January 1997 saw the biggest concerted act of revolt to dateagainst the persistently claustrophobic and brutal regime at FullSutton prison. In May this year eight prisoners were acquitted ofPrison Mutiny.
Full Sutton was opened in 1987 as a purpose-built high security dispersal prison, designed to hold long-term Category A and Bprisoners and, until the signing of the Good Friday Agreement in1998, it was one of the main locations used to house Irish prisonersof war in England.
Throughout the wave of uprisings which spread through local andremand prisons in April 1990, the atmosphere in the longer termprisons was highly charged but only Long Lartin actually erupted. AtFull Sutton prison staff responded with a ruthless combination oflocking the gaol down, including confining the whole population totheir cells for 24 or 48 hours at a time, in breach of prison rules on exercise, and weeding out any perceived troublemakers , who wereimmediately shipped out to other prisons. This approach persistedwell beyond 1990 and while most of the system briefly strove toappear liberal in the wake of the damning Woolf Report, in 1992Full Sutton gained the distinction of being the first prison to usethe new law of Prison Mutiny. Those charged were neither rioting norviolent, but had staged a peaceful protest on the exercise yard. Itwas a hot day and after a few hours most of them were tired andthirsty; they tried to return to the prison, only to find that thestaff had locked them out. Eight were charged: four pleaded guilty;three were sentenced to three months imprisonment and the fourth to150 hours community service! The remaining four were acquitted. Thetrial cost £350,000.
By 1994 the segregation unit at Full Sutton had acquired areputation for extreme brutality. The original punishment block proved too small to contain the number of prisoners routinelyconsigned to it, so a second, larger block was opened. Among thesegregation unit screws were some who had been relocated from Leeds,following their acquittal on charges of assaulting prisoners inArmley. Prisoner Andrzy Jakubczyk compiled a detailed dossier ofhuman rights abuses in the Full Sutton seg and a campaign was mountedby prisoners and their supporters, with the support of ABC and FRFIto have these exposed and investigated.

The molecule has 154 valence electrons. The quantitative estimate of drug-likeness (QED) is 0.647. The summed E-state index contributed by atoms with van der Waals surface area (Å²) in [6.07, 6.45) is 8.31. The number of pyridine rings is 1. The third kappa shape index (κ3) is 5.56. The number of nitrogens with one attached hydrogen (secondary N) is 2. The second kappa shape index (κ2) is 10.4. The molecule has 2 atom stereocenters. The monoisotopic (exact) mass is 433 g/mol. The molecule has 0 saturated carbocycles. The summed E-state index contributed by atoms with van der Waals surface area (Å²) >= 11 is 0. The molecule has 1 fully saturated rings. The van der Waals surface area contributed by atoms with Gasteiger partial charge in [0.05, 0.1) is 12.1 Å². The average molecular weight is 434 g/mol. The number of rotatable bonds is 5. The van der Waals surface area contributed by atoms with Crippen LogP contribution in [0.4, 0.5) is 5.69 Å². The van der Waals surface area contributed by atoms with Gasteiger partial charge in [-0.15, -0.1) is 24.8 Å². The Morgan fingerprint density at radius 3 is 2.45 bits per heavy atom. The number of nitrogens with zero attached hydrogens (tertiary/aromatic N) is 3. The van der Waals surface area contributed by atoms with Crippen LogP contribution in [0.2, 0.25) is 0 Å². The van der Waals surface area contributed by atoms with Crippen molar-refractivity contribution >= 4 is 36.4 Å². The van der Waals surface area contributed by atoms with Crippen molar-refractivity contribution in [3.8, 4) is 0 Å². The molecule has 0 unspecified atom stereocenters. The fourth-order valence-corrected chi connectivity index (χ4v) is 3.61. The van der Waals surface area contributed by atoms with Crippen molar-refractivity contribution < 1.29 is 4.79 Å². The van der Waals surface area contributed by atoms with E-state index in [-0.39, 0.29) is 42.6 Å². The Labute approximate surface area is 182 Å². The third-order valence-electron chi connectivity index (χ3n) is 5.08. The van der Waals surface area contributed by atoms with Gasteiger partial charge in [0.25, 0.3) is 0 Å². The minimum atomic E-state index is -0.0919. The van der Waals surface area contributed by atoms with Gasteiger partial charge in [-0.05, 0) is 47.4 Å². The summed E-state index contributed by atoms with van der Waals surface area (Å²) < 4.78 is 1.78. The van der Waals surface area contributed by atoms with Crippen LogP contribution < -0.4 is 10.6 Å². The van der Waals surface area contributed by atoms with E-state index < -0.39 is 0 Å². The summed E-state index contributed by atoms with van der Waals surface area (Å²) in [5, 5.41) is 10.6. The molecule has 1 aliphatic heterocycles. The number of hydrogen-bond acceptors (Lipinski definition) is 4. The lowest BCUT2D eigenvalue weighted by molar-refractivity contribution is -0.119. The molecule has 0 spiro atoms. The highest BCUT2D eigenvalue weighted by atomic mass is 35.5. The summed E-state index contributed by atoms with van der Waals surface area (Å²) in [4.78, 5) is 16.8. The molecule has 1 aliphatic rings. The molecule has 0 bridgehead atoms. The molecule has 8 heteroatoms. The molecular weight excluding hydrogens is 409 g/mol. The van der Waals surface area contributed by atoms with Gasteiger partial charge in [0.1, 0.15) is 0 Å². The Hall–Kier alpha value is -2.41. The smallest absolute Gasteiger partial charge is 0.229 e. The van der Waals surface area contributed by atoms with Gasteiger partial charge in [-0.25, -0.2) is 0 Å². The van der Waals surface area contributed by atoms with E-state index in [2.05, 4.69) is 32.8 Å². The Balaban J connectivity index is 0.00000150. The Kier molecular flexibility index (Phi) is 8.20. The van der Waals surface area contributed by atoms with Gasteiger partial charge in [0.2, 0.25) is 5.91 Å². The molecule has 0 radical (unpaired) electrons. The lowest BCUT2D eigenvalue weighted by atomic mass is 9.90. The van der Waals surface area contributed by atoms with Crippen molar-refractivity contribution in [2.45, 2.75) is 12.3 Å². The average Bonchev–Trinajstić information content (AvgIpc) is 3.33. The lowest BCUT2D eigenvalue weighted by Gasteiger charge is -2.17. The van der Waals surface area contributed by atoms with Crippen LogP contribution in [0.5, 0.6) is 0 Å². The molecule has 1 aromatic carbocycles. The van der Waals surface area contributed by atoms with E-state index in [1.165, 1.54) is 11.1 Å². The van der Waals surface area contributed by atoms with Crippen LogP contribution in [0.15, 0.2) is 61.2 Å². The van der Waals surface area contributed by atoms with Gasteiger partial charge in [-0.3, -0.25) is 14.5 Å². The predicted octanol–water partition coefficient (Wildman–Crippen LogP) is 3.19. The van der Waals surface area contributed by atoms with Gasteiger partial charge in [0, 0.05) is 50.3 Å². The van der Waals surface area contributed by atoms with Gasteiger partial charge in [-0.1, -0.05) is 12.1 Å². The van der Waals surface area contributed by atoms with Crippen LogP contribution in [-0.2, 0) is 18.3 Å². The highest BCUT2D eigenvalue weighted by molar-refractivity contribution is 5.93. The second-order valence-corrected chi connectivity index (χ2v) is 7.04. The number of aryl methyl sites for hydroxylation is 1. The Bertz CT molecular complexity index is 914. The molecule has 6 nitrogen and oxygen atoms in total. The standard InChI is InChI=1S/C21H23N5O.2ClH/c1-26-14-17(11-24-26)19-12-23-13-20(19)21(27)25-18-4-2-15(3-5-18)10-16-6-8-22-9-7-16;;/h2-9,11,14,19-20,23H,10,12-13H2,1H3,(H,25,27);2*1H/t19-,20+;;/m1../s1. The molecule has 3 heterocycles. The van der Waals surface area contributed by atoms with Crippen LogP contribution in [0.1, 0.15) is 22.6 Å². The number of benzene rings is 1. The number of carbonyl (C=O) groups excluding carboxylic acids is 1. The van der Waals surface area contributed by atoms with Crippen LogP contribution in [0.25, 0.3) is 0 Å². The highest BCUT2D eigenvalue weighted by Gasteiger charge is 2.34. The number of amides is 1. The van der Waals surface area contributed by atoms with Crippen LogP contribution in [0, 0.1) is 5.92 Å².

1995 was a year of huge change in the prison system. Using theWhitemoor and Parkhurst escapes as a pretext, security and harassmentwere massively stepped up. At the same time the divide-and-ruleIncentives and Earned Privileges Scheme and prisoner compacts werebeing introduced and it was announced that Full Sutton would host thepilot for the pin-number phonecard system, whereby prisoners have toregister the numbers and personal details of an one they wish to phone and have them cleared by security before they can call them.(This is now being brought in across the system.) In November 1995prisoners on E wing staged a three-day work-strike against the newmeasures. This peaceful protest was broken up by riot squads and upto 60 prisoners shipped out to other gaols
The drive towards total control continued unabated. In early 1997,Paul Blackburn wrote to Fight Racism! Fight Imperialism, describing aregime where all the tiny things which might have previously made thedaily life of long-term prisoners just bearable had been swept awayin the interests of security : There s no daytime cooking, nodaytime yard; the gardens where we grew vegetables and flowers havebeen dug up and concreted over; cells have been devastated by theremoval of posters, curtains and extra furniture; there are dailycell-searches...new spy-cameras all over the place, especially onvisits, where there are also squads who jump on anyone who makes "suspicious" movements.
More and more petty, soul-destroying rules and restrictions werebrought in and discontent among prisoners grew. On the afternoon of20 January 1997 Dessie Cunningham was taken from C wing to thesegregation unit. The block was already full of prisoners from B andC wings, there on spurious pretexts. Dessie, who died tragically on31 December 1998, was a popular prisoner and when he was dragged awayfor no reason and beaten all the way to the block, the tolerance ofprisoners on his wing finally snapped. When C wing was unlocked thatevening some prisoners responded by smashing up showers, TV rooms andother communal areas. The wing was barricaded and fires started.